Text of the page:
Turning back to see a dead birch coupling against the
thin trunk of a cedar, the cedar straining.
Crossed by branches, I am constrained to acknowledge large sections of the birch’s paper
sag loosely around its trunk—a chrysalis, covered in orange stretches of light.
There is, there must be a higher origin of events than the will
I call mine.
Rotted branches and wraps of birch skin litter the wood’s floor, white-gray
with black flecks—a clear distinction from moss, orange-brown
dried needles, and brown and gray leaves that have drifted in from
“Of New Noise and Affection”
This-that morning stammer—
Jet black, navy and white magpies take flight, thread magnolia
branches, pushing the courtyard’s shadowy skin forward—
building momentum which—even the light, stammering to hold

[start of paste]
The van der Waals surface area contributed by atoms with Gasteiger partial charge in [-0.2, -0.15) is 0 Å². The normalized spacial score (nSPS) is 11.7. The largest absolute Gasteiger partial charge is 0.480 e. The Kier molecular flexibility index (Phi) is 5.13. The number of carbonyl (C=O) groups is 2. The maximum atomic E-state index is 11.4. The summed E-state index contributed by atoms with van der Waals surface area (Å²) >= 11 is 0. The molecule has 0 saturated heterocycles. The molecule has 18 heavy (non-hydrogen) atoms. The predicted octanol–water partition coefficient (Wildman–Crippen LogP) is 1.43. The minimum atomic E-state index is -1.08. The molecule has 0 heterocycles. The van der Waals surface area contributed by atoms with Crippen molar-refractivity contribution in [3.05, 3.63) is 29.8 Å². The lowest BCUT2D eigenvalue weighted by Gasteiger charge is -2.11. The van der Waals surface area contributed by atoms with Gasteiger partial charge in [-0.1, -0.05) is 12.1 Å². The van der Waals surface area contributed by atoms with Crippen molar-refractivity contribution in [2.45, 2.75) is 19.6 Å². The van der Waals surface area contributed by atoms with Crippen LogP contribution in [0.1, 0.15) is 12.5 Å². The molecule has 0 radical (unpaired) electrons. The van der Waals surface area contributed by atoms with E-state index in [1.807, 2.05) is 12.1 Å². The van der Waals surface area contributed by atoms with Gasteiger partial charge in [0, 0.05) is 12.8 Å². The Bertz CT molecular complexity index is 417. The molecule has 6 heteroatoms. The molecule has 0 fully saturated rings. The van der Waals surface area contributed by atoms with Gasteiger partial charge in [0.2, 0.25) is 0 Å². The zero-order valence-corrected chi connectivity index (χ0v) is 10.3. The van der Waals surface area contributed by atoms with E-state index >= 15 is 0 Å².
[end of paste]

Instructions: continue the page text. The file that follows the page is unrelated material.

“magnolia.” Each impression writes in mind a fleeting memorial. True because I
believe it—that the same yellow-green light colors the trees—the same material of
atoms—Noah passes on his way to school. My chest, a bottle
emptying into the current. Magpies opening holes in the heat—steam
rising audible, in drifts, semi-transparencies; falling—up—over there,
the singular feather—We are rushing to meet—failing—
Nathan Hauke lives in Salt Lake City where he is enrolled in the MFA program at the University of Utah. He also has an MA from Central Michigan University. His poems have appeared in—or are forthcoming from—Colorado Review, New American Writing, XANTIPPE,Twenty Six, Electronic Poetry Review, Word for / Word, Can We Have Our Ball Back,and The Tiny. Donald Revell selected his poem “Fear of Falling” as a finalist for Electronic Poetry Review’s Discovery Award (2005).